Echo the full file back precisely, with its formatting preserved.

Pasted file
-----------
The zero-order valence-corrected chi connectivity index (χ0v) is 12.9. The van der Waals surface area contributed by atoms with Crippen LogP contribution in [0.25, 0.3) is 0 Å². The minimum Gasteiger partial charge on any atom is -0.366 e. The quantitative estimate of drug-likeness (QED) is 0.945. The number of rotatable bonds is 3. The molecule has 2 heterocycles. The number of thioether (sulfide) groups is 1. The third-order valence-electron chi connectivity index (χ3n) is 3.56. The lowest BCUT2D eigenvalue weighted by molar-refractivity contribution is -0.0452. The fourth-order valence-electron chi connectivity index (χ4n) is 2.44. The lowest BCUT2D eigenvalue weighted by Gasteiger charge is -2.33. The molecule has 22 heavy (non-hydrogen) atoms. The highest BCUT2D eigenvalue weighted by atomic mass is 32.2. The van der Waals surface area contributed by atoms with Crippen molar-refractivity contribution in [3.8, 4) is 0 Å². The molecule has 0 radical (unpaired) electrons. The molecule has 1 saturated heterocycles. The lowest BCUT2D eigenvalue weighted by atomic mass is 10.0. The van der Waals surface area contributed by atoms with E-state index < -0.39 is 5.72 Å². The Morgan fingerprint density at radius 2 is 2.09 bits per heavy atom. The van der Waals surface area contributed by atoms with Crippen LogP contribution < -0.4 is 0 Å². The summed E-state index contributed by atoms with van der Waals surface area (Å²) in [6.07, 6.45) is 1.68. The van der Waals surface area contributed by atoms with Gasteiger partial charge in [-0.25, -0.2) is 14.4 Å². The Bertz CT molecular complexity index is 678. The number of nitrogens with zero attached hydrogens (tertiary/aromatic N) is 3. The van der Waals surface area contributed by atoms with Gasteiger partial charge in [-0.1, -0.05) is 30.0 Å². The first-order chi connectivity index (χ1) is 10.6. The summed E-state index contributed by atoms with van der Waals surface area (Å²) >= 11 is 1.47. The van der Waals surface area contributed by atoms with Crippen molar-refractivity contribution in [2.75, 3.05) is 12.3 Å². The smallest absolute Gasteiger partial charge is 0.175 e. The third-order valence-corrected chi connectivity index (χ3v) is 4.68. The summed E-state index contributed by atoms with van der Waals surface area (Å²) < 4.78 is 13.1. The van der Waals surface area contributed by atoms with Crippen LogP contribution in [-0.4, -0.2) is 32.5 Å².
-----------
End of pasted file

The zero-order valence-corrected chi connectivity index (χ0v) is 12.9. The van der Waals surface area contributed by atoms with Crippen LogP contribution in [0.25, 0.3) is 0 Å². The minimum Gasteiger partial charge on any atom is -0.366 e. The quantitative estimate of drug-likeness (QED) is 0.945. The number of rotatable bonds is 3. The molecule has 2 heterocycles. The number of thioether (sulfide) groups is 1. The third-order valence-electron chi connectivity index (χ3n) is 3.56. The lowest BCUT2D eigenvalue weighted by molar-refractivity contribution is -0.0452. The fourth-order valence-electron chi connectivity index (χ4n) is 2.44. The lowest BCUT2D eigenvalue weighted by Gasteiger charge is -2.33. The molecule has 22 heavy (non-hydrogen) atoms. The highest BCUT2D eigenvalue weighted by atomic mass is 32.2. The van der Waals surface area contributed by atoms with Crippen molar-refractivity contribution in [3.8, 4) is 0 Å². The molecule has 0 radical (unpaired) electrons. The molecule has 1 saturated heterocycles. The lowest BCUT2D eigenvalue weighted by atomic mass is 10.0. The van der Waals surface area contributed by atoms with E-state index < -0.39 is 5.72 Å². The Morgan fingerprint density at radius 2 is 2.09 bits per heavy atom. The van der Waals surface area contributed by atoms with Crippen LogP contribution < -0.4 is 0 Å². The summed E-state index contributed by atoms with van der Waals surface area (Å²) in [6.07, 6.45) is 1.68. The van der Waals surface area contributed by atoms with Gasteiger partial charge in [-0.25, -0.2) is 14.4 Å². The Bertz CT molecular complexity index is 678. The number of nitrogens with zero attached hydrogens (tertiary/aromatic N) is 3. The van der Waals surface area contributed by atoms with Gasteiger partial charge in [-0.1, -0.05) is 30.0 Å². The first-order chi connectivity index (χ1) is 10.6. The summed E-state index contributed by atoms with van der Waals surface area (Å²) >= 11 is 1.47. The van der Waals surface area contributed by atoms with Crippen molar-refractivity contribution in [2.75, 3.05) is 12.3 Å². The smallest absolute Gasteiger partial charge is 0.175 e. The third-order valence-corrected chi connectivity index (χ3v) is 4.68. The summed E-state index contributed by atoms with van der Waals surface area (Å²) < 4.78 is 13.1. The van der Waals surface area contributed by atoms with Crippen LogP contribution in [-0.4, -0.2) is 32.5 Å².